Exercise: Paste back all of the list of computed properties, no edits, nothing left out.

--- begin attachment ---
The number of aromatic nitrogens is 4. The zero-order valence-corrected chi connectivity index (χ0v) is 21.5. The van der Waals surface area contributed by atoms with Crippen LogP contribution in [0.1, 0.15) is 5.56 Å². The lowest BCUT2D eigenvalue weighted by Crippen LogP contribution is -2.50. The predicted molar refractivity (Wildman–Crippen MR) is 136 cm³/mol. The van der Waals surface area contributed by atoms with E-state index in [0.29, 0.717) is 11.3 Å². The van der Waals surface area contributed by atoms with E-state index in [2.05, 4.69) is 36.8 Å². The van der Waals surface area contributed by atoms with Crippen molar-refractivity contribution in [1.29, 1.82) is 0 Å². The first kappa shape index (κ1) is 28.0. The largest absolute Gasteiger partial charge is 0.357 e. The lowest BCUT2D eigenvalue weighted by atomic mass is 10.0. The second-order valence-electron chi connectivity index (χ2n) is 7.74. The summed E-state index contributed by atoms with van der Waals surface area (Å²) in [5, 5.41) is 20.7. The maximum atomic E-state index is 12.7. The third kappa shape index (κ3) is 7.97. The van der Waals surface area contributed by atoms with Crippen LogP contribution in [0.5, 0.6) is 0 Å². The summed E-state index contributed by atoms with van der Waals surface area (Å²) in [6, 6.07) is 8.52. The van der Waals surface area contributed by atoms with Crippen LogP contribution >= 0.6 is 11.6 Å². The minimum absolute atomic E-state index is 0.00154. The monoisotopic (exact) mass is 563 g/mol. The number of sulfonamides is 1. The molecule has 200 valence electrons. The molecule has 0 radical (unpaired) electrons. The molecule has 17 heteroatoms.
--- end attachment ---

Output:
The number of aromatic nitrogens is 4. The zero-order valence-corrected chi connectivity index (χ0v) is 21.5. The van der Waals surface area contributed by atoms with Crippen LogP contribution in [0.1, 0.15) is 5.56 Å². The lowest BCUT2D eigenvalue weighted by Crippen LogP contribution is -2.50. The predicted molar refractivity (Wildman–Crippen MR) is 136 cm³/mol. The van der Waals surface area contributed by atoms with E-state index in [0.29, 0.717) is 11.3 Å². The van der Waals surface area contributed by atoms with E-state index in [2.05, 4.69) is 36.8 Å². The van der Waals surface area contributed by atoms with Crippen molar-refractivity contribution in [1.29, 1.82) is 0 Å². The first kappa shape index (κ1) is 28.0. The largest absolute Gasteiger partial charge is 0.357 e. The lowest BCUT2D eigenvalue weighted by atomic mass is 10.0. The second-order valence-electron chi connectivity index (χ2n) is 7.74. The summed E-state index contributed by atoms with van der Waals surface area (Å²) in [5, 5.41) is 20.7. The maximum atomic E-state index is 12.7. The third kappa shape index (κ3) is 7.97. The van der Waals surface area contributed by atoms with Crippen LogP contribution in [0.5, 0.6) is 0 Å². The summed E-state index contributed by atoms with van der Waals surface area (Å²) in [6, 6.07) is 8.52. The van der Waals surface area contributed by atoms with Crippen LogP contribution >= 0.6 is 11.6 Å². The minimum absolute atomic E-state index is 0.00154. The monoisotopic (exact) mass is 563 g/mol. The number of sulfonamides is 1. The molecule has 200 valence electrons. The molecule has 0 radical (unpaired) electrons. The molecule has 17 heteroatoms.